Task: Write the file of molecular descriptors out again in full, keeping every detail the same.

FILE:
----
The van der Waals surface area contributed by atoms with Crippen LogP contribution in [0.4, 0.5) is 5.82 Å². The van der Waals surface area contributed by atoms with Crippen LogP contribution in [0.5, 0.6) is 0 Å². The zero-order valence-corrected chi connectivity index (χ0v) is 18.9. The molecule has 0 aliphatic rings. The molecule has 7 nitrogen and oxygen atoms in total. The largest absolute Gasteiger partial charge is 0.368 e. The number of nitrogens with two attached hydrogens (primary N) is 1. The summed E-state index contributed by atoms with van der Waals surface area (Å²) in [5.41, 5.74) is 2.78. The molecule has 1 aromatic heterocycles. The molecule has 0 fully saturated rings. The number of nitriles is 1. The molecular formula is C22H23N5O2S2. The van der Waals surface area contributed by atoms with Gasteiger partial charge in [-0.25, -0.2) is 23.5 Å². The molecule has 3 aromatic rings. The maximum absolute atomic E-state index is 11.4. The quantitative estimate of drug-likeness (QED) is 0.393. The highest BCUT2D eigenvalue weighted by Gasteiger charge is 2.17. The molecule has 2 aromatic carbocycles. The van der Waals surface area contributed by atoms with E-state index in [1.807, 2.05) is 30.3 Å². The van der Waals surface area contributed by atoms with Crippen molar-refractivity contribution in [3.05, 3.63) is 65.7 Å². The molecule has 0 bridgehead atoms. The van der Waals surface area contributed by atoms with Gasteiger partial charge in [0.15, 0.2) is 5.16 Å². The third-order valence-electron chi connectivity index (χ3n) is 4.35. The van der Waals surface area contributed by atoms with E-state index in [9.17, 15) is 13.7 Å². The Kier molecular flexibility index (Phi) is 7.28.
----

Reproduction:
The van der Waals surface area contributed by atoms with Crippen LogP contribution in [0.4, 0.5) is 5.82 Å². The van der Waals surface area contributed by atoms with Crippen LogP contribution in [0.5, 0.6) is 0 Å². The zero-order valence-corrected chi connectivity index (χ0v) is 18.9. The molecule has 0 aliphatic rings. The molecule has 7 nitrogen and oxygen atoms in total. The largest absolute Gasteiger partial charge is 0.368 e. The number of nitrogens with two attached hydrogens (primary N) is 1. The summed E-state index contributed by atoms with van der Waals surface area (Å²) in [5.41, 5.74) is 2.78. The molecule has 1 aromatic heterocycles. The molecule has 0 fully saturated rings. The number of nitriles is 1. The molecular formula is C22H23N5O2S2. The van der Waals surface area contributed by atoms with Gasteiger partial charge in [-0.25, -0.2) is 23.5 Å². The molecule has 3 aromatic rings. The maximum absolute atomic E-state index is 11.4. The quantitative estimate of drug-likeness (QED) is 0.393. The highest BCUT2D eigenvalue weighted by Gasteiger charge is 2.17. The molecule has 2 aromatic carbocycles. The van der Waals surface area contributed by atoms with E-state index in [1.807, 2.05) is 30.3 Å². The van der Waals surface area contributed by atoms with Crippen molar-refractivity contribution in [3.05, 3.63) is 65.7 Å². The molecule has 0 bridgehead atoms. The van der Waals surface area contributed by atoms with Gasteiger partial charge in [0.15, 0.2) is 5.16 Å². The third-order valence-electron chi connectivity index (χ3n) is 4.35. The van der Waals surface area contributed by atoms with E-state index in [9.17, 15) is 13.7 Å². The Kier molecular flexibility index (Phi) is 7.28.